First World War Body Armour

WWI body armour

WWI body armour worn in Flanders

 This is a set of First World War body armour, used by the British Army. It has curved metal plates for the chest and the back, and was supposed to protect snipers and other vulnerable soldiers by stopping or deflecting bullets. Unfortunately, the metal is very thin, and probably would not have stopped a direct hit. Also, the metal curves in to the middle, so any bullet hitting in the centre of the armour would have been deflected inwards!

This set belonged to Private A. W. Tunkiss of the 1/8th Battalion, Worcestershire Regiment. He used it in France in 1916. He was wounded in action on the 5th November 1916, and discharged from the Army the following March .

Jack Parsons: soldier and man of peace

The Jack Parsons collection takes pride of place in our museum

The Jack Parsons collection takes pride of place in our museum

Jack Parsons, from Birmingham, served through the First World War in both the Warwickshire and Worcestershire Yeomanrys.  He won the Military Cross for leading part of the charge at Huj, 8th November 1917, the last recorded cavalry charge carried out by the British Military.

The charge was successful in that the British troops captured the position from the Turks, taking seventy prisoners, eleven pieces of artillery and four machine guns. However British casualties were heavy; of the 170 men taking part, twenty-six were killed and forty wounded, and 100 horses were also killed.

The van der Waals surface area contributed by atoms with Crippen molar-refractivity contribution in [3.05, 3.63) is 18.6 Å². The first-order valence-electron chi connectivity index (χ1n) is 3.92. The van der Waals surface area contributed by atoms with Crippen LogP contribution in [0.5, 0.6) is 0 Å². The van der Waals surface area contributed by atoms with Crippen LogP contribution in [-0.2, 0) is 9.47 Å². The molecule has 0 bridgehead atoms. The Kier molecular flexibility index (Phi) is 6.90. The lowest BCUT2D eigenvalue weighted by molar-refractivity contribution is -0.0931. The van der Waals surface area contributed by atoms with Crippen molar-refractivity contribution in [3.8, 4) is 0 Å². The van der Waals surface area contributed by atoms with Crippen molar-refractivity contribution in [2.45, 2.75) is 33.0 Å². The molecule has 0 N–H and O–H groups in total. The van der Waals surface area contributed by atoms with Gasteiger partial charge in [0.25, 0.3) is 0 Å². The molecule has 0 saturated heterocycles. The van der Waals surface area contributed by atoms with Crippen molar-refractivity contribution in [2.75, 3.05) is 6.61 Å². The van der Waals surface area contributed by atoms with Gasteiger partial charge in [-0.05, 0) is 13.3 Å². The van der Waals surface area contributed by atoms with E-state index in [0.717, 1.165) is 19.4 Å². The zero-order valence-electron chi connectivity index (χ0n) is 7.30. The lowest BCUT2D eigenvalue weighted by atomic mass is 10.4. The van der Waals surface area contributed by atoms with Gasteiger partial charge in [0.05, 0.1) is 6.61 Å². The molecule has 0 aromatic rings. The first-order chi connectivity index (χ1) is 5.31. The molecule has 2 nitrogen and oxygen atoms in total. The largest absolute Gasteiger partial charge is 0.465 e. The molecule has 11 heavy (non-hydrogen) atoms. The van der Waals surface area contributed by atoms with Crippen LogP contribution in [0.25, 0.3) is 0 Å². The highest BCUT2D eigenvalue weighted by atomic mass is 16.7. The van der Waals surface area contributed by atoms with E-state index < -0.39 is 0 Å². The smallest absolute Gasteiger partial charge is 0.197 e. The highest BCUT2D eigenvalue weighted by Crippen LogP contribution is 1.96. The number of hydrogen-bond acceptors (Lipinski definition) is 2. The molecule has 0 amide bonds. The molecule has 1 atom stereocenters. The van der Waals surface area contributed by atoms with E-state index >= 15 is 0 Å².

Jack Parsons was one of only two men from his Squadron still on their feet afterward. He carried and used the revolver shown above at the charge.

After the war Jack Parsons became a vicar, and for the 1946 Remembrance Day sermon he decided to follow the Bible’s advice ‘and they shall beat their swords into ploughshares’ (Isaiah 2:3-4).  He took his old sword, plus a captured Turkish one, and asked a blacksmith to forge them together to form a ploughshare (the part of the plough that makes the groove in thh soil). He then used the ploughshare to sow wheat, which he grew for Communion bread.

The ploughshare and sword hilts were later given to the museum by Canon Parsons, and take pride of place in our displays